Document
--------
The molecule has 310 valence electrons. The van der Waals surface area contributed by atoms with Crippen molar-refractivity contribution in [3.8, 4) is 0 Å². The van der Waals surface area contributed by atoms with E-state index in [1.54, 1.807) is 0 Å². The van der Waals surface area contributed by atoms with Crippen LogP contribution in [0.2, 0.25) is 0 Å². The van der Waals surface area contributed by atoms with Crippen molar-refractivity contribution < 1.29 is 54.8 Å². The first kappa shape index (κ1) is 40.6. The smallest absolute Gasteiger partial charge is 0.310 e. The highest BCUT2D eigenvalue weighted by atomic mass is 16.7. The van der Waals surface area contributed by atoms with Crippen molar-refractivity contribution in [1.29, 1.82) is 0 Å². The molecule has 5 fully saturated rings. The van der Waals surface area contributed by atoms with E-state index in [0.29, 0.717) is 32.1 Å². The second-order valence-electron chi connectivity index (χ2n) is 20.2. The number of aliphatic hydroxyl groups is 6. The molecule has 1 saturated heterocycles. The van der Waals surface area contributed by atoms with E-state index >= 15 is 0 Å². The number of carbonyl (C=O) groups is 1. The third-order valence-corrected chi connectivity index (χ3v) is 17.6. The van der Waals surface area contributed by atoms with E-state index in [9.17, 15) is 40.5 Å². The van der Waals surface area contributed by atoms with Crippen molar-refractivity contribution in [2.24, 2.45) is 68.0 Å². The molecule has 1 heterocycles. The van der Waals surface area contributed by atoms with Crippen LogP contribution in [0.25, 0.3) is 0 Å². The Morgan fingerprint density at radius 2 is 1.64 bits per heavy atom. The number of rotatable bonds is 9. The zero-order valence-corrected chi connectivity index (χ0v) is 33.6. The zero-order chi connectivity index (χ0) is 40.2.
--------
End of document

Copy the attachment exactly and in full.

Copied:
The molecule has 310 valence electrons. The van der Waals surface area contributed by atoms with Crippen molar-refractivity contribution in [3.8, 4) is 0 Å². The van der Waals surface area contributed by atoms with E-state index in [1.54, 1.807) is 0 Å². The van der Waals surface area contributed by atoms with Crippen LogP contribution in [0.2, 0.25) is 0 Å². The van der Waals surface area contributed by atoms with Crippen molar-refractivity contribution < 1.29 is 54.8 Å². The first kappa shape index (κ1) is 40.6. The smallest absolute Gasteiger partial charge is 0.310 e. The highest BCUT2D eigenvalue weighted by atomic mass is 16.7. The van der Waals surface area contributed by atoms with Crippen molar-refractivity contribution in [1.29, 1.82) is 0 Å². The molecule has 5 fully saturated rings. The van der Waals surface area contributed by atoms with E-state index in [0.29, 0.717) is 32.1 Å². The second-order valence-electron chi connectivity index (χ2n) is 20.2. The number of aliphatic hydroxyl groups is 6. The molecule has 1 saturated heterocycles. The van der Waals surface area contributed by atoms with E-state index >= 15 is 0 Å². The number of carbonyl (C=O) groups is 1. The third-order valence-corrected chi connectivity index (χ3v) is 17.6. The van der Waals surface area contributed by atoms with E-state index in [9.17, 15) is 40.5 Å². The van der Waals surface area contributed by atoms with Crippen molar-refractivity contribution in [2.24, 2.45) is 68.0 Å². The molecule has 1 heterocycles. The van der Waals surface area contributed by atoms with Crippen LogP contribution in [0.25, 0.3) is 0 Å². The Morgan fingerprint density at radius 2 is 1.64 bits per heavy atom. The number of rotatable bonds is 9. The zero-order valence-corrected chi connectivity index (χ0v) is 33.6. The zero-order chi connectivity index (χ0) is 40.2.